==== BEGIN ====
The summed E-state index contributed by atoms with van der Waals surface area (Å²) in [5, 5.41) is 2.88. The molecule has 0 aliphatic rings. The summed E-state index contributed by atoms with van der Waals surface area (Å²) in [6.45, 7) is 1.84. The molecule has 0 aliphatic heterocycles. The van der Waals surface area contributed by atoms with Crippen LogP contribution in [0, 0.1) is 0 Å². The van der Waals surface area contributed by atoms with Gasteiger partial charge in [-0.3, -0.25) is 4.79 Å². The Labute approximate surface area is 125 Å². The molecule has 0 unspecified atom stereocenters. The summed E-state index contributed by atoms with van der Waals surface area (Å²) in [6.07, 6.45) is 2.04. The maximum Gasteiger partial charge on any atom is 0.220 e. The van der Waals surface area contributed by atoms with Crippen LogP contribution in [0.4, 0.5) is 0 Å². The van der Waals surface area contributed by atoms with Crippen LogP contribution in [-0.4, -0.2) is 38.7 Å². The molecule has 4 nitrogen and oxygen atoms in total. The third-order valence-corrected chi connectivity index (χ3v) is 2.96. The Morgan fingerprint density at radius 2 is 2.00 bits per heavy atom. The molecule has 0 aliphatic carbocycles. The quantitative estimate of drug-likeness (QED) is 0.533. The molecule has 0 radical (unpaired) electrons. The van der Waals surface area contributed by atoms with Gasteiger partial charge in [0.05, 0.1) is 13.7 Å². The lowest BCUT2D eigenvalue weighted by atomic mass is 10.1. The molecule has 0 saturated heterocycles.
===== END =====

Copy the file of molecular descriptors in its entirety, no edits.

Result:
The summed E-state index contributed by atoms with van der Waals surface area (Å²) in [5, 5.41) is 2.88. The molecule has 0 aliphatic rings. The summed E-state index contributed by atoms with van der Waals surface area (Å²) in [6.45, 7) is 1.84. The molecule has 0 aliphatic heterocycles. The van der Waals surface area contributed by atoms with Crippen LogP contribution in [0, 0.1) is 0 Å². The van der Waals surface area contributed by atoms with Gasteiger partial charge in [-0.3, -0.25) is 4.79 Å². The Labute approximate surface area is 125 Å². The molecule has 0 unspecified atom stereocenters. The summed E-state index contributed by atoms with van der Waals surface area (Å²) in [6.07, 6.45) is 2.04. The maximum Gasteiger partial charge on any atom is 0.220 e. The van der Waals surface area contributed by atoms with Crippen LogP contribution in [0.4, 0.5) is 0 Å². The van der Waals surface area contributed by atoms with Crippen LogP contribution in [-0.4, -0.2) is 38.7 Å². The molecule has 4 nitrogen and oxygen atoms in total. The third-order valence-corrected chi connectivity index (χ3v) is 2.96. The Morgan fingerprint density at radius 2 is 2.00 bits per heavy atom. The molecule has 0 aliphatic carbocycles. The quantitative estimate of drug-likeness (QED) is 0.533. The molecule has 0 radical (unpaired) electrons. The van der Waals surface area contributed by atoms with Gasteiger partial charge in [0.05, 0.1) is 13.7 Å². The lowest BCUT2D eigenvalue weighted by atomic mass is 10.1. The molecule has 0 saturated heterocycles.